In a way, architects are really challenging the way we build buildings. It’s not about creating a new office building or anything like that, but rather creating the way we inhabit and function within structures. Is that a good way of saying it?
I think that’s a great way of saying that. I think function is definitely something [that’s part of it]. You may look at what we make and say, “I don’t know if these guys are interested in function at all.” We’re very interested in function in the same way an industrial designer would say, “Well, I don’t want to just design a spoon that functions like every other spoon," or with shoes, “I don’t want to make an experience that everyone already knows,” but instead, "How do I rethink materials or the shape or the engineering of those materials that we have to make a spoon or shoes in a way that the user has a completely new experience?" We’re always looking into how materials can make the experience of architecture something new.

Image via Chaz Cruz

You’re bringing in a lot of materials that aren’t necessarily man-made and forming them into something else. How have you applied that process to your projects?
One of the areas of materials that we’ve become experts in is working with loose materials—things that you would use in the construction of buildings, usually not for the inhabitable space. You might use dirt or sand in the foundation of your building, but then you would cover those things up for on-sale or cheap materials. A recent project we did was in Miami. They have a lot of difficulty because there’s a lot of sand there, and they have to add all sorts of additional structures or foundation work to buildings to even make them work in sand. Instead of working against that or seeing a loose material like sand as a nuisance, we inverted that and we took the sand and used it to help make the building we designed stand up. Instead of using concrete, we used sand, and sand has all sorts of recreational uses so it became a place for people to relax on or play on. Kids were building sand castles literally out of the materials that hold up the building.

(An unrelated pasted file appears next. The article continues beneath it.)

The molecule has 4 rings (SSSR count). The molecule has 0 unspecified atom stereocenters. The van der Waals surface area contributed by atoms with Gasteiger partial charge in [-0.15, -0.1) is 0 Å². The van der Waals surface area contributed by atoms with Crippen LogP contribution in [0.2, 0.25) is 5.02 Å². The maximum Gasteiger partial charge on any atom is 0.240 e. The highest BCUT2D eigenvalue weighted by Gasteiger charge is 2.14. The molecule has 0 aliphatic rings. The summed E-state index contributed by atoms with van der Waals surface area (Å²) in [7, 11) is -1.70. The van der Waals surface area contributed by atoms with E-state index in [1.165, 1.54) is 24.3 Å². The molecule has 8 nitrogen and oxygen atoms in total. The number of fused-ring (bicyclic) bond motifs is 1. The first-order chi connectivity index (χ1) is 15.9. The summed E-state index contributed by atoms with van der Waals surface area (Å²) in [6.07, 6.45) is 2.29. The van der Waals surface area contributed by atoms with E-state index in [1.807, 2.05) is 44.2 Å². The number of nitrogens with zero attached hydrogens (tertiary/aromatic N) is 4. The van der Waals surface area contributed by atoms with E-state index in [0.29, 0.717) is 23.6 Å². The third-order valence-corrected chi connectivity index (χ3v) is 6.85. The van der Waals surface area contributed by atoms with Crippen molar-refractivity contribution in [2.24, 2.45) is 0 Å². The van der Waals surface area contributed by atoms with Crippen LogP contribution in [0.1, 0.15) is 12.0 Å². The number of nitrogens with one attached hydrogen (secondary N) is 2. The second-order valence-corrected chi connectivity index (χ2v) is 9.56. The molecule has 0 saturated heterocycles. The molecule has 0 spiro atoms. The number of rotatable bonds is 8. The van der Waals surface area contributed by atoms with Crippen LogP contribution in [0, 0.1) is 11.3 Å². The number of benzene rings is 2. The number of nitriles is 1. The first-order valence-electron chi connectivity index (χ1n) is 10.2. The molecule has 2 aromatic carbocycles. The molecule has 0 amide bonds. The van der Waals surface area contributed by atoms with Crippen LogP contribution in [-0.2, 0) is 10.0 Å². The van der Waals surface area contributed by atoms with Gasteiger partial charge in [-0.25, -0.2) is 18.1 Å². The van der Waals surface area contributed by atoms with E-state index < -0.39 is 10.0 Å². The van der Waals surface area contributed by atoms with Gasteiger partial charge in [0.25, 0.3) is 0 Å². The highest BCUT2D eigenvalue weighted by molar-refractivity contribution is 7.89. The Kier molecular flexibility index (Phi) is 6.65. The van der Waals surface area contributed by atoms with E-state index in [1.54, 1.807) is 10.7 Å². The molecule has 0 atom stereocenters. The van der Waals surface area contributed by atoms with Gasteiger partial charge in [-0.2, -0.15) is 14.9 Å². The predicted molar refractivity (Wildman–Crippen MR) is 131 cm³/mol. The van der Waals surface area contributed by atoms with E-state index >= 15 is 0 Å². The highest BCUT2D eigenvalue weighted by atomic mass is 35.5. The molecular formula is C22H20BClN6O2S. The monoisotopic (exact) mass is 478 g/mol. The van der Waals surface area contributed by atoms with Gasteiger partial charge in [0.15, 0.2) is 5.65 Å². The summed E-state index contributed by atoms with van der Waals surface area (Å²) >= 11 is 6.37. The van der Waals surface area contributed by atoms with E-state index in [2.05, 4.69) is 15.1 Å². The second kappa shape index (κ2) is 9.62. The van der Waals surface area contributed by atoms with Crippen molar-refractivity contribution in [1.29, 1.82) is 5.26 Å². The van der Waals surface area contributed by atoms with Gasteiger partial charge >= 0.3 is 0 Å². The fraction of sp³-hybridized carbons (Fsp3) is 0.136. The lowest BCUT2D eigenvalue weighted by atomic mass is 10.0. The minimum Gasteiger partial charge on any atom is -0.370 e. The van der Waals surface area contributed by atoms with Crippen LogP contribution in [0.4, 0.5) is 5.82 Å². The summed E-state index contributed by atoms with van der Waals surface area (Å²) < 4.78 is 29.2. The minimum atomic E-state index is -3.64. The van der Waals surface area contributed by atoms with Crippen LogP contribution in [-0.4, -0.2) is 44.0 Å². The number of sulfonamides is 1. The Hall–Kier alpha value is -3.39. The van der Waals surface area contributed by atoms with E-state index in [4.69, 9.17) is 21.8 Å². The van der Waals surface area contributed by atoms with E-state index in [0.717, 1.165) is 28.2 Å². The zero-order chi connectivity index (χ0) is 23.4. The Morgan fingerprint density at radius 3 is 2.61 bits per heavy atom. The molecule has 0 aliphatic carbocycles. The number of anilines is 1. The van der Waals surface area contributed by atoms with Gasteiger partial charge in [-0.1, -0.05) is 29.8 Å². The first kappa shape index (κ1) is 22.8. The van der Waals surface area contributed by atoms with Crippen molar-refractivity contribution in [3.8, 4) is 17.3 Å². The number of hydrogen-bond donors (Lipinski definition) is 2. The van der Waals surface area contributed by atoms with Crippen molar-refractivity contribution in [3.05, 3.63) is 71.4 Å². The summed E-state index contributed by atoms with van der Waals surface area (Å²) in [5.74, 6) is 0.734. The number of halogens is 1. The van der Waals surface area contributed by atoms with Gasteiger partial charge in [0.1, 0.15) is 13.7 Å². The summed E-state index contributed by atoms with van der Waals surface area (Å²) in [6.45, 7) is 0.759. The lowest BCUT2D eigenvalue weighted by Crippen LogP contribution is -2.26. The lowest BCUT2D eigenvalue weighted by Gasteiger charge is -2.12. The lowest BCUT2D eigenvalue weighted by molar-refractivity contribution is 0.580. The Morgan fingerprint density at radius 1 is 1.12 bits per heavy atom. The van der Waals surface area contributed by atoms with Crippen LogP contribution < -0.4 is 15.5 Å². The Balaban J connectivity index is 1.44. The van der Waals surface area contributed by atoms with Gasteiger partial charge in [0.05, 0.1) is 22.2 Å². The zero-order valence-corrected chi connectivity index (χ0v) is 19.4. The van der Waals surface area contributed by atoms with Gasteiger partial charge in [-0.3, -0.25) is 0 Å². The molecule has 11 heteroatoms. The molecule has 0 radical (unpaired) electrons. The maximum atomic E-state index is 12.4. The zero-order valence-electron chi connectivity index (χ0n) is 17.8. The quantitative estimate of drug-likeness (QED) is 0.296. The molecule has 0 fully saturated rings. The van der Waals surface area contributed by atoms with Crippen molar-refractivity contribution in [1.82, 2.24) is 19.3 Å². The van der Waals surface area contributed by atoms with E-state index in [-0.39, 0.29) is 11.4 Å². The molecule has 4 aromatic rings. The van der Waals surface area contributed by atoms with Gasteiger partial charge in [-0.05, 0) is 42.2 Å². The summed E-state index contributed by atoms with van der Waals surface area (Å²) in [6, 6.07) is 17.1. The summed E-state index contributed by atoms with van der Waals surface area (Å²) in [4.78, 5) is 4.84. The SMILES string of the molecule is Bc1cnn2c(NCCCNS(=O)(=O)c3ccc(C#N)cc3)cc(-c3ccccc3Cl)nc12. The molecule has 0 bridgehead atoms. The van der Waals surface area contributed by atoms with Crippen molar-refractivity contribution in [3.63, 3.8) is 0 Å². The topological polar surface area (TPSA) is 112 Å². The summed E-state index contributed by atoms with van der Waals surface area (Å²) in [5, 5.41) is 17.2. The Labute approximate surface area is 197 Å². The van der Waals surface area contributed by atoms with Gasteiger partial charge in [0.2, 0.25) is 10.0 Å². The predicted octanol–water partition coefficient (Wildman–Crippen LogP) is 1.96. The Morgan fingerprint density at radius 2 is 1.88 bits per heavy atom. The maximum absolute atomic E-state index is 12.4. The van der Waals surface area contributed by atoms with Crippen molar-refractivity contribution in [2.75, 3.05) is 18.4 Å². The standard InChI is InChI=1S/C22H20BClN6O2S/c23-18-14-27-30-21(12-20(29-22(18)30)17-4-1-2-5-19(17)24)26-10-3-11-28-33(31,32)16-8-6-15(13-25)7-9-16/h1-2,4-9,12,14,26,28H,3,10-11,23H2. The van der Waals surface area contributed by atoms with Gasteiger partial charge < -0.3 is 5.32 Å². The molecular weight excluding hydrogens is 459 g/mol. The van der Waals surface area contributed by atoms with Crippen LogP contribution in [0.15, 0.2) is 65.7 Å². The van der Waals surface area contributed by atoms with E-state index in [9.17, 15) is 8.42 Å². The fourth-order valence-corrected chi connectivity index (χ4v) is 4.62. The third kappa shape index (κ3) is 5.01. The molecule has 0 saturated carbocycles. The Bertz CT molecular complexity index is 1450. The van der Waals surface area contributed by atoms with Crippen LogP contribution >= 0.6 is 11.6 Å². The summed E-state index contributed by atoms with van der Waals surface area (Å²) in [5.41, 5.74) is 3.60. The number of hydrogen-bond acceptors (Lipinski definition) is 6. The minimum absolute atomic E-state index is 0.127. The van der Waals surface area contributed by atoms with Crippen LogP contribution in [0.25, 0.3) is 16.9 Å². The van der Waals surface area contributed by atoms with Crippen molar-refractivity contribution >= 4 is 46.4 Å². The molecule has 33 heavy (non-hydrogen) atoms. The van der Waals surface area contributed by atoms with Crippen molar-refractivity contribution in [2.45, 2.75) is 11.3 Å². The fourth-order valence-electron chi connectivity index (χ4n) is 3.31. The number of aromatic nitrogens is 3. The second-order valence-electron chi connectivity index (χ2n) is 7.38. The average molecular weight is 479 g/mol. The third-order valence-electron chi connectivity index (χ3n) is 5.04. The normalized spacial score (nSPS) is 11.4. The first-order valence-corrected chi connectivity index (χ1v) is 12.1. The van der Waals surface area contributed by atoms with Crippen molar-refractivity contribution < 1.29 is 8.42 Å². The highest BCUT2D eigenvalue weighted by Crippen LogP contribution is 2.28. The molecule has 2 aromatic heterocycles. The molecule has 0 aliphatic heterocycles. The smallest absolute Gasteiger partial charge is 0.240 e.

This project was on ArchDaily a few months back, and it was really unique and inspiring in the sense that it was so raw. It was just so pure and to the point. What was the overall impression of the people who saw it?
I think when you make challenging designs and you show off materials and the process used in a different way, you always get the full range. You get someone who says, “I don’t get it,” or “I could do that,” or “It doesn’t make any sense.” Then on the other hand you have people that are studious, and they say, “Wow, that’s new and I’ve never seen it.” And then you get people who have a background in design, and they appreciate it in a different way, but throughout the whole range of responses, I think as people used the structure, they started to understand that it wasn’t a gimmick or wasn’t trying to do something for the sake of it but that the sand part of the structure. It was really integral to making the new building experience. I’d say through that project, we were very happy with the response. We certainly see the full range of response, but that comes from doing anything new, like new sneakers that come out or new cars that come out.

Image via Chaz Cruz

Can you describe the process, as well as the challenges, of creating a proactive look?